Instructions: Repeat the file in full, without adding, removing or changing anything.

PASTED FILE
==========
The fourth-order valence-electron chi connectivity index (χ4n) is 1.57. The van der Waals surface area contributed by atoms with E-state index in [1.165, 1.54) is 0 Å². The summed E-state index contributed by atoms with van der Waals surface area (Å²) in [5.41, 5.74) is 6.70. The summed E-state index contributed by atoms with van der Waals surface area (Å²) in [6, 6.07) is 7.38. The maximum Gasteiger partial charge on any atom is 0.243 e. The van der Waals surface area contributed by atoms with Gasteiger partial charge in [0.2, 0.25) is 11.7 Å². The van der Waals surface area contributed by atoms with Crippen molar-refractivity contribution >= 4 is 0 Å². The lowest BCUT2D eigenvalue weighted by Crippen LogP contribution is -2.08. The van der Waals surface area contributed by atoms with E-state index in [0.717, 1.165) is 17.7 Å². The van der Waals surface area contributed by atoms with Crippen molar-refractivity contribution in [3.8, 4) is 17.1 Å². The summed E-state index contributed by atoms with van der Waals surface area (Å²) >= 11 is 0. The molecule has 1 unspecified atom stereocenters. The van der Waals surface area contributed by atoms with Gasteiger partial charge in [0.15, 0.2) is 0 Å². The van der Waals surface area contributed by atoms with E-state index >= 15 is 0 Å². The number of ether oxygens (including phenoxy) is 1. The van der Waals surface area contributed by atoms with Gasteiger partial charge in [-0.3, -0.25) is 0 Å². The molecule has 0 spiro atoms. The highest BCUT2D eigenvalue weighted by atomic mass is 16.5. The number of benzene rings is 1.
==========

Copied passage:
The fourth-order valence-electron chi connectivity index (χ4n) is 1.57. The van der Waals surface area contributed by atoms with E-state index in [1.165, 1.54) is 0 Å². The summed E-state index contributed by atoms with van der Waals surface area (Å²) in [5.41, 5.74) is 6.70. The summed E-state index contributed by atoms with van der Waals surface area (Å²) in [6, 6.07) is 7.38. The maximum Gasteiger partial charge on any atom is 0.243 e. The van der Waals surface area contributed by atoms with Gasteiger partial charge in [0.2, 0.25) is 11.7 Å². The van der Waals surface area contributed by atoms with Crippen molar-refractivity contribution >= 4 is 0 Å². The lowest BCUT2D eigenvalue weighted by Crippen LogP contribution is -2.08. The van der Waals surface area contributed by atoms with E-state index in [0.717, 1.165) is 17.7 Å². The van der Waals surface area contributed by atoms with Crippen molar-refractivity contribution in [3.8, 4) is 17.1 Å². The summed E-state index contributed by atoms with van der Waals surface area (Å²) >= 11 is 0. The molecule has 1 unspecified atom stereocenters. The van der Waals surface area contributed by atoms with Gasteiger partial charge in [0.15, 0.2) is 0 Å². The van der Waals surface area contributed by atoms with E-state index >= 15 is 0 Å². The number of ether oxygens (including phenoxy) is 1. The van der Waals surface area contributed by atoms with Gasteiger partial charge in [-0.3, -0.25) is 0 Å². The molecule has 0 spiro atoms. The highest BCUT2D eigenvalue weighted by atomic mass is 16.5. The number of benzene rings is 1.